The European Commission's Directorate-General for Competition is the EU equivalent of the U.S. Department of Justice Anti-trust Division plus units for controlling domestic subsidies to industry. According to a new policy briefing from the European Policies Research Centre at the University of Strathclyde, DG-Competition has released a draft of new regulations on "regional aid" (subsidies to firms in poorer regions of the EU) that, among other things, includes tighter rules on investment incentives.
EU rules on subsidies to business have long fascinated me because they present a stark contrast to the totally unregulated bidding wars for investment we see here in the United States. As I have shown, EU Member States have been able to obtain investments with far lower subsidies than U.S. states have, even for the same company! A big part of this is due to the rules on regional aid, which specify the maximum subsidy each region can give to a business, and reduce that maximum for investments over € 50 million. The proposed rules for 2014-2020 go further than ever before.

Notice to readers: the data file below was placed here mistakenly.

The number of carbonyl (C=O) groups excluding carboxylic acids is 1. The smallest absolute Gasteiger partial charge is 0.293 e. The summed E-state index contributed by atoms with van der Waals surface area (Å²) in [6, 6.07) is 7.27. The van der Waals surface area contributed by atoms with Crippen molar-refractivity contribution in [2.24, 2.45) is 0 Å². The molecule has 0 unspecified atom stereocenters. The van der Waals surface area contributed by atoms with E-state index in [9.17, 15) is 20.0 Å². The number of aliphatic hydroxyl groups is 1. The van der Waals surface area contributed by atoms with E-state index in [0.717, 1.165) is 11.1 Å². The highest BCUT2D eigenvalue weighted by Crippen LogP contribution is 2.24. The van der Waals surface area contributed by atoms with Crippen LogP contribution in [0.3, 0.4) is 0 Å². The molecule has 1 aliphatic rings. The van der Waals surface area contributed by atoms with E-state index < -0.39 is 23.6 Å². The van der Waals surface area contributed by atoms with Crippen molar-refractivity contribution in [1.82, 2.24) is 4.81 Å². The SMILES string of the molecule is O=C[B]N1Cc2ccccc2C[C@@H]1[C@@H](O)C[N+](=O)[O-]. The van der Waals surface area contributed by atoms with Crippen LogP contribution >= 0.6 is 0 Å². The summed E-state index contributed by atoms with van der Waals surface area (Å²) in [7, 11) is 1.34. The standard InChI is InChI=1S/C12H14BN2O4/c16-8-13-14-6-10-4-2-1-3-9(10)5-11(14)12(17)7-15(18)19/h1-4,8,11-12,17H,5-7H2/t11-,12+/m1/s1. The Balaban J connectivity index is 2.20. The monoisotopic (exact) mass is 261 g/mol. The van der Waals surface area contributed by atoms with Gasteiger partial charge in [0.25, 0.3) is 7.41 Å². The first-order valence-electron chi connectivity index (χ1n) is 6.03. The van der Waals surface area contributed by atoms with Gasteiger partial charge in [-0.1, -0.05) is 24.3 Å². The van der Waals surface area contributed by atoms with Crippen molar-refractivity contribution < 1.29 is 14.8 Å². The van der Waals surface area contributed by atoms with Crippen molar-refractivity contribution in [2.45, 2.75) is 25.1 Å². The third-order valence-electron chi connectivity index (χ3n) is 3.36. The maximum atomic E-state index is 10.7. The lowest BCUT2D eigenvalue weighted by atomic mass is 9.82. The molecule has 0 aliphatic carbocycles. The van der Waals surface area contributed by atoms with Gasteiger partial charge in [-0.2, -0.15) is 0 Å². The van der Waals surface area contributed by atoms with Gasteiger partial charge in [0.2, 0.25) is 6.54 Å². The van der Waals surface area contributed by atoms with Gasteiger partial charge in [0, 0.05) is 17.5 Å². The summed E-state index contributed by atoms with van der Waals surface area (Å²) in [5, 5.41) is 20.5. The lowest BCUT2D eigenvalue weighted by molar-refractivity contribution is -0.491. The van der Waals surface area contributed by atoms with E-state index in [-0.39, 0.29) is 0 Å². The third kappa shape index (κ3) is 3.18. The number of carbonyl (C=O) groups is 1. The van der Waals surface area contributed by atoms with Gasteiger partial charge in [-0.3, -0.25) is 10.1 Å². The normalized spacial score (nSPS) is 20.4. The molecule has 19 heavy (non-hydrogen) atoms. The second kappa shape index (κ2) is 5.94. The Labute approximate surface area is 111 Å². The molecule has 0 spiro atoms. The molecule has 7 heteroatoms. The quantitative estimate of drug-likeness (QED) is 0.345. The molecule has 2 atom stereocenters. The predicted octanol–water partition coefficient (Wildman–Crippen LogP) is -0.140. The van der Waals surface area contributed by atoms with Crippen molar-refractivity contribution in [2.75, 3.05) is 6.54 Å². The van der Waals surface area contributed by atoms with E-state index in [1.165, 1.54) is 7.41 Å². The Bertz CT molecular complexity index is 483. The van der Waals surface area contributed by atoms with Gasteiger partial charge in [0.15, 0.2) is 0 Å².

The big change is that large firms would only be eligible for regional aid in areas with gross domestic product per capita below 75% of the EU average, that is, only in the poorest areas of the European Union (plus so-called "outermost regions" like French Guyana). Currently, countries are allowed to give subsidies in regions that are only poor relative to national standards, and every Member State has areas that qualify to give investment incentives to large firms.
This would be a gigantic change, as many whole countries would no longer be able to give investment incentives to large firms. These countries are:
France (except for outermost regions)
These countries would still be able to give regionally based investment subsidies to small and medium sized enterprises, which are defined as companies with fewer than 250 employees and either sales of less than or equal to € 50 million annually or a balance sheet of less than or equal to € 43 million.
If we did this in the United States, it would be the equivalent of saying that every part of the country with at least 75% of average per capita income would be barred from giving investment incentives, which of course would mean the poorest areas could give less than they do currently. This is obviously a political non-starter; we have to focus now on transparency and ending subsidized job piracy. But it's interesting to look ahead sometimes and see what kind of controls on subsidies are technically feasible.
Thanks to Fiona Wishlade, director of the European Policies Research Centre, for sending this report to me.